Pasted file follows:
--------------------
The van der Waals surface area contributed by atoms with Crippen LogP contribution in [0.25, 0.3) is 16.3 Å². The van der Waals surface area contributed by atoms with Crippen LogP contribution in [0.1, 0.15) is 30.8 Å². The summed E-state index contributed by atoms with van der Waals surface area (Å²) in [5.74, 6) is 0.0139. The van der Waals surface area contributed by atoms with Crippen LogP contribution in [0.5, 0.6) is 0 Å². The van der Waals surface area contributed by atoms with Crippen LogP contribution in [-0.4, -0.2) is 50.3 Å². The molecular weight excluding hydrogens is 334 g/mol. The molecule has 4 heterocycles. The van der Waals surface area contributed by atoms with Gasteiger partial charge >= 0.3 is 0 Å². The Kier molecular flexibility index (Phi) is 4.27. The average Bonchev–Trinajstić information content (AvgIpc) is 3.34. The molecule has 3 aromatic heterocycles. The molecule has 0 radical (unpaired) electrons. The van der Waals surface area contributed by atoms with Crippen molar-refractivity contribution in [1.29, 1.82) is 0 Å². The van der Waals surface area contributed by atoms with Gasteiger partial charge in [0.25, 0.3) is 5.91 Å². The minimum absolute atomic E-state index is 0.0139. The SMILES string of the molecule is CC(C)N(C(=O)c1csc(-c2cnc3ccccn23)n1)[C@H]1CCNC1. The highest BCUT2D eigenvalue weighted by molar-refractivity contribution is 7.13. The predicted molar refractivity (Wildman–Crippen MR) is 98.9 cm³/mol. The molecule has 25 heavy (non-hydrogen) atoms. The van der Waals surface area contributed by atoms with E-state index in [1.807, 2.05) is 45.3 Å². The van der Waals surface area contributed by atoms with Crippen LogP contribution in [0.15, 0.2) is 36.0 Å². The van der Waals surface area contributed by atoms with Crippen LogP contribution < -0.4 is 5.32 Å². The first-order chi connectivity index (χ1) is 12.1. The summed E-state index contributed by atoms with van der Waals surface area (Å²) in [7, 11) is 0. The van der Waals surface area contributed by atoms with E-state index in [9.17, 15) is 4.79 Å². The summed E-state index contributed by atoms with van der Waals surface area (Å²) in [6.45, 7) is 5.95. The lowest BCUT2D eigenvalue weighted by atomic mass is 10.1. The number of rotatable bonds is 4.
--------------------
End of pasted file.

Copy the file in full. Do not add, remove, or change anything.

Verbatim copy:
The van der Waals surface area contributed by atoms with Crippen LogP contribution in [0.25, 0.3) is 16.3 Å². The van der Waals surface area contributed by atoms with Crippen LogP contribution in [0.1, 0.15) is 30.8 Å². The summed E-state index contributed by atoms with van der Waals surface area (Å²) in [5.74, 6) is 0.0139. The van der Waals surface area contributed by atoms with Crippen LogP contribution in [0.5, 0.6) is 0 Å². The van der Waals surface area contributed by atoms with Crippen LogP contribution in [-0.4, -0.2) is 50.3 Å². The molecular weight excluding hydrogens is 334 g/mol. The molecule has 4 heterocycles. The van der Waals surface area contributed by atoms with Gasteiger partial charge >= 0.3 is 0 Å². The Kier molecular flexibility index (Phi) is 4.27. The average Bonchev–Trinajstić information content (AvgIpc) is 3.34. The molecule has 3 aromatic heterocycles. The molecule has 0 radical (unpaired) electrons. The van der Waals surface area contributed by atoms with Crippen molar-refractivity contribution in [1.29, 1.82) is 0 Å². The van der Waals surface area contributed by atoms with Gasteiger partial charge in [0.25, 0.3) is 5.91 Å². The minimum absolute atomic E-state index is 0.0139. The SMILES string of the molecule is CC(C)N(C(=O)c1csc(-c2cnc3ccccn23)n1)[C@H]1CCNC1. The highest BCUT2D eigenvalue weighted by molar-refractivity contribution is 7.13. The predicted molar refractivity (Wildman–Crippen MR) is 98.9 cm³/mol. The molecule has 25 heavy (non-hydrogen) atoms. The van der Waals surface area contributed by atoms with E-state index in [1.807, 2.05) is 45.3 Å². The van der Waals surface area contributed by atoms with Crippen LogP contribution in [0.15, 0.2) is 36.0 Å². The van der Waals surface area contributed by atoms with Crippen LogP contribution < -0.4 is 5.32 Å². The first-order chi connectivity index (χ1) is 12.1. The summed E-state index contributed by atoms with van der Waals surface area (Å²) in [7, 11) is 0. The van der Waals surface area contributed by atoms with E-state index in [9.17, 15) is 4.79 Å². The summed E-state index contributed by atoms with van der Waals surface area (Å²) in [6.45, 7) is 5.95. The lowest BCUT2D eigenvalue weighted by atomic mass is 10.1. The number of rotatable bonds is 4.